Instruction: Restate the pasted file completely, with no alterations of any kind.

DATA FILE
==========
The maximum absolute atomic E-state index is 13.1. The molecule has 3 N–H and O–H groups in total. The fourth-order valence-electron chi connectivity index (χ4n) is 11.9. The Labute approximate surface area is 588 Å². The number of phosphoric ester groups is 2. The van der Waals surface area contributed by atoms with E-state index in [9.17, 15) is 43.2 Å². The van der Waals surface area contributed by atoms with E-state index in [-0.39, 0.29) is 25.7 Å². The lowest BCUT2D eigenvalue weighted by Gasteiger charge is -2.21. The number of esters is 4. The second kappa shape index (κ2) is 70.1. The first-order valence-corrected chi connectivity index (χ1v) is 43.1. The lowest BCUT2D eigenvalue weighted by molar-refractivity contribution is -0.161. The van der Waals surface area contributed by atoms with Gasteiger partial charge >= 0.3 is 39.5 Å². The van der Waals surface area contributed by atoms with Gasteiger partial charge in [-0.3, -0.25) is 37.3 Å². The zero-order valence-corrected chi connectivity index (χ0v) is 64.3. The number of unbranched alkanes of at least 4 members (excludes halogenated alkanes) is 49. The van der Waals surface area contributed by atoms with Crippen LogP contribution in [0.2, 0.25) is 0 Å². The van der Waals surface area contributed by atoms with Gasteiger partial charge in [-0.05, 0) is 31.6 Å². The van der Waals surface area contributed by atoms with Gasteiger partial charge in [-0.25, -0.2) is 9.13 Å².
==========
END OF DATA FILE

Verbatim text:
The maximum absolute atomic E-state index is 13.1. The molecule has 3 N–H and O–H groups in total. The fourth-order valence-electron chi connectivity index (χ4n) is 11.9. The Labute approximate surface area is 588 Å². The number of phosphoric ester groups is 2. The van der Waals surface area contributed by atoms with E-state index in [9.17, 15) is 43.2 Å². The van der Waals surface area contributed by atoms with E-state index in [-0.39, 0.29) is 25.7 Å². The lowest BCUT2D eigenvalue weighted by Gasteiger charge is -2.21. The number of esters is 4. The second kappa shape index (κ2) is 70.1. The first-order valence-corrected chi connectivity index (χ1v) is 43.1. The lowest BCUT2D eigenvalue weighted by molar-refractivity contribution is -0.161. The van der Waals surface area contributed by atoms with Gasteiger partial charge >= 0.3 is 39.5 Å². The van der Waals surface area contributed by atoms with Gasteiger partial charge in [-0.3, -0.25) is 37.3 Å². The zero-order valence-corrected chi connectivity index (χ0v) is 64.3. The number of unbranched alkanes of at least 4 members (excludes halogenated alkanes) is 49. The van der Waals surface area contributed by atoms with Crippen LogP contribution in [0.2, 0.25) is 0 Å². The van der Waals surface area contributed by atoms with Gasteiger partial charge in [-0.05, 0) is 31.6 Å². The van der Waals surface area contributed by atoms with Gasteiger partial charge in [-0.25, -0.2) is 9.13 Å².